Tom Trudeau ’09: Lied to me?

By
Wednesday, March 4, 2009

“Hard To Believe.”

That was the headline on ESPN.com the day Alex Rodriguez met with the media to answer questions regarding his use of performance-enhancing drugs. The four accompanying photos showed Rodriguez’s facial expressions ranging from contempt to guilt to shame. We can only speculate what triggered these emotions or whether they are indications that the game’s biggest star was once again not telling the truth, but if you’re the New York Yankees, there are several reasons to be concerned.

Perhaps Fox executives were in cahoots with Selena Roberts, who first broke the story of Rodriguez’s PED use for Sports Illustrated, when they launched their new series, “Lie To Me.” The pilot debuted just in time to help the average person make sense of A-Rod’s dubious shoulder twitches, eye contact, lip movements and eyebrow furrows.

As for the experts, Dr. Paul Ekman, the human lie detector on whom Tim Roth’s character “Lie to Me” is based on, correctly pointed out A-Rod’s fib in his interview with Peter Gammons on Feb. 9 that he didn’t remember which drug he took. Going back to A-Rod’s “60 Minutes” conversation with Katie Couric in 2007, Ekman pointed out A-Rod’s slight, but very noticeable, head nod “yes” when answering “no” to the question of whether he had ever taken any PEDs. Ekman also noticed several involuntary shrugs, generally used to convey something to the effect of “I don’t know,” that didn’t match what he was saying. “I’ve never had a real-world case that I’ve worked on in which, if that’s shown, the person wasn’t lying,” said Ekman.

As for the most recent press conference that left many insiders skeptical at best, logic would say that A-Rod probably told the truth. After all, he was caught, so why wouldn’t he take the opportunity to tell the whole truth, which would give him a clear conscience from here on out and put the issue to rest? That has to be what most normal people would. But Alex is far from normal.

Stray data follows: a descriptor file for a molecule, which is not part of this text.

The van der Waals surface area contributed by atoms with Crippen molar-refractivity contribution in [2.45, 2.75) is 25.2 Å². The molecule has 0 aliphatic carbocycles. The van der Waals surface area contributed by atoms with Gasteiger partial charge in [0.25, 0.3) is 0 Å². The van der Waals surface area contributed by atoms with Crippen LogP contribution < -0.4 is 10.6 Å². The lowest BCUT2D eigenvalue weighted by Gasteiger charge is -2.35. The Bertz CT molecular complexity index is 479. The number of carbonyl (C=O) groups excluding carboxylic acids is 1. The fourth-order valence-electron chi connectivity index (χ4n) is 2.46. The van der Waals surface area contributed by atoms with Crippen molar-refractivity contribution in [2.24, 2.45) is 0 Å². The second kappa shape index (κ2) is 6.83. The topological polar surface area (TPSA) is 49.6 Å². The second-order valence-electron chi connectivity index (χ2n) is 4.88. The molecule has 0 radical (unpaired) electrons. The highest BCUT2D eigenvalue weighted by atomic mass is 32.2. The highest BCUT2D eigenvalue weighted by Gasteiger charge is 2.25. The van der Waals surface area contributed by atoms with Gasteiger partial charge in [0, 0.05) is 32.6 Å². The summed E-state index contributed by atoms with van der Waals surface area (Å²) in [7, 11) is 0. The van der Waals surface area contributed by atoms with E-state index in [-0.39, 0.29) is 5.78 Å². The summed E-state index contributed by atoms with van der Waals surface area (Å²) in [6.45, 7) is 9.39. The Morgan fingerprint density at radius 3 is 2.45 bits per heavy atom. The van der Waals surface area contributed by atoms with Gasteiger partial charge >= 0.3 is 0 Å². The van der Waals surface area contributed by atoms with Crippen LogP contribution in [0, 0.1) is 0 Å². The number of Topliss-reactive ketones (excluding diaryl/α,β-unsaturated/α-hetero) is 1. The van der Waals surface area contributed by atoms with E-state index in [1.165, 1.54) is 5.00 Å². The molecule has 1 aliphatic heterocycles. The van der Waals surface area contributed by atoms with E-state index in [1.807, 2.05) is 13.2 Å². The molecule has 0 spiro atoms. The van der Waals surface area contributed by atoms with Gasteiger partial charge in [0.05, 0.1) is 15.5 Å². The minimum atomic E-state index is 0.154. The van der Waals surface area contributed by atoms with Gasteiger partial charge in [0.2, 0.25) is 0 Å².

Never mind the fact that he sees a therapist – Tony Soprano and every privileged kid with a concerned mother has spent some time in therapy ­- Alex’s ongoing battle against himself is painfully noticeable. While reports of his struggles in the clutch range from overblown to incorrect when examined empirically, no one who has watched Rodriguez during his four years in New York can deny that he can psych himself out in spite of his immense talent. Those of us privileged enough to see A-Rod play on a daily basis usually agree that he’s the most talented player we’ve ever seen, and yet there are times when he looks completely lost and unsure of himself.

But beyond being a little bit crazy (and anyone who is that good at something has to be a little bit crazy), why would he lie? The man already has a lot on his plate, and I don’t mean a job, a few classes and a thesis. Think the most competitive and talented player on the highest profile team in baseball, playing in the most demanding sports city in the country. His $275 million contract makes him the highest paid athlete in American professional sports (not counting endorsements). So how could Rodriguez add the daily fear that he’ll be exposed for lying to his list of things to obsess over?

A-Rod is incredibly image conscious and cares deeply about his legacy. He has a chance to become the all-time home-run king and break sports’ most prestigious record, which gives him something of a motive to lie. If he eventually hits home run number 763 and passes Barry Bonds, many people could forgive him for three years in Texas when he used a drug called “boli.” After all, there is a big difference between the steroids that turned Bonds into the incredible Hulk and the high powered uppers that Rodriguez claims is all he ever took. Add, say, two years of doping as a Mariner and one more as a member of the Yankees and that potential forgiveness is gone.

Lying or not, what are the implications of A-Rod’s PED use on his future performance? Even if you ignore anecdotes about the way the body breaks down after steroid use, Alex has plenty of hurdles to overcome. He was already among the most hated athletes in sports prior to the PED news, thanks to one part jealousy and one part being a complete jerk. Now he must deal with even more boos and hecklers. He’ll have to ignore critics who say every homer he belts is tainted. If he struggles, he’ll have New York’s merciless media speculating that every out he makes is a result of his diminished talents without the help of PEDs. What if, on top of all that and all his existing insecurities, he’s also wondering if he’ll ever be exposed for lying?

Well, if you’re an A-Rod and Yankee fan like me, you just have to thank God/Cap’n Jeter that he’s really, really, ridiculously good at baseball.

A-Rod blew off Tom Trudeau ’09 four times in the summer of ’06.

Leave a Reply

Your email address will not be published. Required fields are marked *

*